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Antiphospholipid syndrome (APS) is a thrombophilic disorder that classically presents with vascular thrombosis and/or obstetric complications. APS is associated with antiphospholipid antibodies: a heterogeneous group of autoantibodies that are directed against membrane phospholipids in complex with phospholipid-binding proteins. Beta-2-glycoprotein I (B2GPI) binds anionic phospholipids and is considered to be the predominant antigen in APS and antibodies against B2GPI (anti-B2GPI) are recognised in the laboratory criteria for APS diagnosis. This review focuses on the part played by anti-B2GPI in the pathogenesis of APS, their associations with different clinical phenotypes of the disorder and new avenues for refining the diagnostic potential of anti-B2GPI testing. Full article
Open AccessReview
Antiphospholipid Antibodies: Their Origin and Development
Antibodies 2016, 5(2), 15; doi:10.3390/antib5020015 -
Abstract
Antiphospholipid antibodies (aPL) are a hallmark of the antiphospholipid syndrome (APS), which is the most commonly acquired thrombophilia. To date there is consensus that aPL cause the clinical manifestations of this potentially devastating disorder. However, there is good evidence that not all aPL
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Antiphospholipid antibodies (aPL) are a hallmark of the antiphospholipid syndrome (APS), which is the most commonly acquired thrombophilia. To date there is consensus that aPL cause the clinical manifestations of this potentially devastating disorder. However, there is good evidence that not all aPL are pathogenic. For instance, aPL associated with syphilis show no association with the manifestations of APS. While there has been intensive research on the pathogenetic role of aPL, comparably little is known about the origin and development of aPL. This review will summarize the current knowledge and understanding of the origin and development of aPL derived from animal and human studies. Full article
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Open AccessArticle
A Clinical Approach for Defining the Threshold between Low and Medium Anti-Cardiolipin Antibody Levels for QUANTA Flash Assays
Antibodies 2016, 5(2), 14; doi:10.3390/antib5020014 -
Abstract
The threshold between low and medium antibody levels for anticardiolipin (aCL) and anti-β2 glycoprotein I antibodies (aβ2GPI) for the diagnosis of antiphospholipid syndrome (APS) remains a matter of discussion. Our goal was to create a protocol for determining the low/medium antibody cut-off for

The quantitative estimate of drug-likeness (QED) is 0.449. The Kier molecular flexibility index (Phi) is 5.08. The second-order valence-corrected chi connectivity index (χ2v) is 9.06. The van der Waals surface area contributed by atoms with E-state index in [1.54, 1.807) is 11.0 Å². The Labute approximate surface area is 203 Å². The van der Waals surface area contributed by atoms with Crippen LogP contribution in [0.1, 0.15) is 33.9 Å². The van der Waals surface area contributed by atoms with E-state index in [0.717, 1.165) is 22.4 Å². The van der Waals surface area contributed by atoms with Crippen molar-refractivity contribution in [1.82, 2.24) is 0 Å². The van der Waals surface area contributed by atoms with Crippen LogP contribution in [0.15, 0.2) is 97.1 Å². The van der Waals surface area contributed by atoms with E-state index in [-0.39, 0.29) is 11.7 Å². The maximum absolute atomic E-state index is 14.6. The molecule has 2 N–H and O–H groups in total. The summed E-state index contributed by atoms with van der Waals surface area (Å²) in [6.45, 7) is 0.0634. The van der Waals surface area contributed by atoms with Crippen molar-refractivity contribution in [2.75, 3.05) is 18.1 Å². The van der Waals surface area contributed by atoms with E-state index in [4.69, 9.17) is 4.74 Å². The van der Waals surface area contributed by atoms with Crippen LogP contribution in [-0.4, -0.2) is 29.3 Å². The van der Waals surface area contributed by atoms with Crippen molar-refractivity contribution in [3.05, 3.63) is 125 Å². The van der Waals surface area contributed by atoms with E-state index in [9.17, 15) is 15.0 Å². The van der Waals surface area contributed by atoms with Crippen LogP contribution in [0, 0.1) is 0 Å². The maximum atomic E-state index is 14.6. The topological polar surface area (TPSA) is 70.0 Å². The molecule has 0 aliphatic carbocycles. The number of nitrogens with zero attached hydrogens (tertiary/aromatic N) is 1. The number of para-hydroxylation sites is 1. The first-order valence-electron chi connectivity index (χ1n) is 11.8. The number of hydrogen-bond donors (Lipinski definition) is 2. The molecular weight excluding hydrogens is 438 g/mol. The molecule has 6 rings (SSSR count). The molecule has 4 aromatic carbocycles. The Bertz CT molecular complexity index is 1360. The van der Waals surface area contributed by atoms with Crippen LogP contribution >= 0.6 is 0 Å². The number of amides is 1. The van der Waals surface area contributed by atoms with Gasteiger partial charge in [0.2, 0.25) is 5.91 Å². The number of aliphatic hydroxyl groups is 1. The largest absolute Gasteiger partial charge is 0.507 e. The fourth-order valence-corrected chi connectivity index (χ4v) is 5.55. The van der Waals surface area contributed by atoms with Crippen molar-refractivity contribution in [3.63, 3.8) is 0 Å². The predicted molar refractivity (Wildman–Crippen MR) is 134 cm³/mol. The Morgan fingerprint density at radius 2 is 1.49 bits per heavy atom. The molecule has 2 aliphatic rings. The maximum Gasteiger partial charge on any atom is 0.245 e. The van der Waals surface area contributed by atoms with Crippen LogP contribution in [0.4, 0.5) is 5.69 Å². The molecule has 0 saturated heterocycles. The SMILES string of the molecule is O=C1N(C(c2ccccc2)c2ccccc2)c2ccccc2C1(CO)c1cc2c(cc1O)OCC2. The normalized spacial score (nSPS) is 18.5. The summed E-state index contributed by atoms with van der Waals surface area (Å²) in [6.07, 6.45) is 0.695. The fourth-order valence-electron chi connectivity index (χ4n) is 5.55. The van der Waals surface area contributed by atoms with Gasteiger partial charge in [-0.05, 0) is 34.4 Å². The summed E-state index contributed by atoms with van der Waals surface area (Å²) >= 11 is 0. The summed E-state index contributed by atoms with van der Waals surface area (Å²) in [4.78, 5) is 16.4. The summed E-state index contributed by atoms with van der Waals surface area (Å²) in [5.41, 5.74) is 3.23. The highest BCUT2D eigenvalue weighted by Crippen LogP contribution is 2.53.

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The threshold between low and medium antibody levels for anticardiolipin (aCL) and anti-β2 glycoprotein I antibodies (aβ2GPI) for the diagnosis of antiphospholipid syndrome (APS) remains a matter of discussion. Our goal was to create a protocol for determining the low/medium antibody cut-off for aCL antibody methods based on a clinical approach, and utilize it to establish the clinically-relevant low/medium threshold for QUANTA Flash aCL chemiluminescent immunoassay (CIA) results. The study included 288 samples from patients with primary APS (n = 70), secondary APS (n = 42), suspected APS (n = 36), systemic lupus erythematosus (SLE) without APS (n = 96) and other connective tissue diseases (n = 44). All samples were tested for IgG and IgM aCL antibodies with QUANTA Flash CIA, along with traditional enzyme-linked immunosorbent assays (ELISAs) (QUANTA Lite). The assay specific low/medium threshold for QUANTA Flash aCL IgG and IgM assays (i.e., the equivalent of 40 GPL and MPL units) was established as 95 and 31 chemiluminescent units (CU), respectively, based on clinical performance and comparison to QUANTA Lite ELISAs. Agreement between CIA and ELISA assay results improved substantially when the platform-specific low/medium antibody threshold was used, as compared to agreement obtained on results generated with the assay cutoff: Cohen’s kappa increased from 0.85 to 0.91 for IgG aCL, and from 0.59 to 0.75 for IgM aCL results. This study describes a clinical approach for establishing the low/medium antibody threshold for aPL antibody assays, and successfully employs it to define 95 and 31 CU, respectively, as the low/medium cut point for QUANTA Flash aCL IgG and IgM results. This study can serve as a model for labs wishing to establish the appropriate low/medium aPL antibody threshold when implementing new aPL antibody assays. Full article
Open AccessArticle
Binding Analysis of Human Immunoglobulin G as a Zinc-Binding Protein
Antibodies 2016, 5(2), 13; doi:10.3390/antib5020013 -
Abstract
Human immunoglobulin G (IgG) binding with zinc ions was examined using zinc ions immobilized on chelating Sepharose beads (Zn-beads). Human IgG bound to Zn-beads but not to Sepharose beads (control beads). Mouse, rat, bovine and equine IgGs also bound to Zn-beads, similar to
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Human immunoglobulin G (IgG) binding with zinc ions was examined using zinc ions immobilized on chelating Sepharose beads (Zn-beads). Human IgG bound to Zn-beads but not to Sepharose beads (control beads). Mouse, rat, bovine and equine IgGs also bound to Zn-beads, similar to human IgG. The human IgG F(c) fragment showed zinc ion–binding activity whereas the Fab fragment did not. Ethylenediaminetetraacetic acid (EDTA)-treated Zn-beads no longer bound human IgG; however, washing the beads, followed by the addition of zinc ions, restored the binding activity towards human IgG. Zn-beads saturated with human fibrinogen could bind human IgG, and Zn-beads saturated with human IgG could bind fibrinogen. These results suggest that animal IgGs, including human, specifically bind zinc ions, probably through a zinc-binding site in the F(c) fragment and not in the Fab fragment. In addition, IgG and fibrinogen interact with each other and/or bind zinc ions through different mechanisms. Full article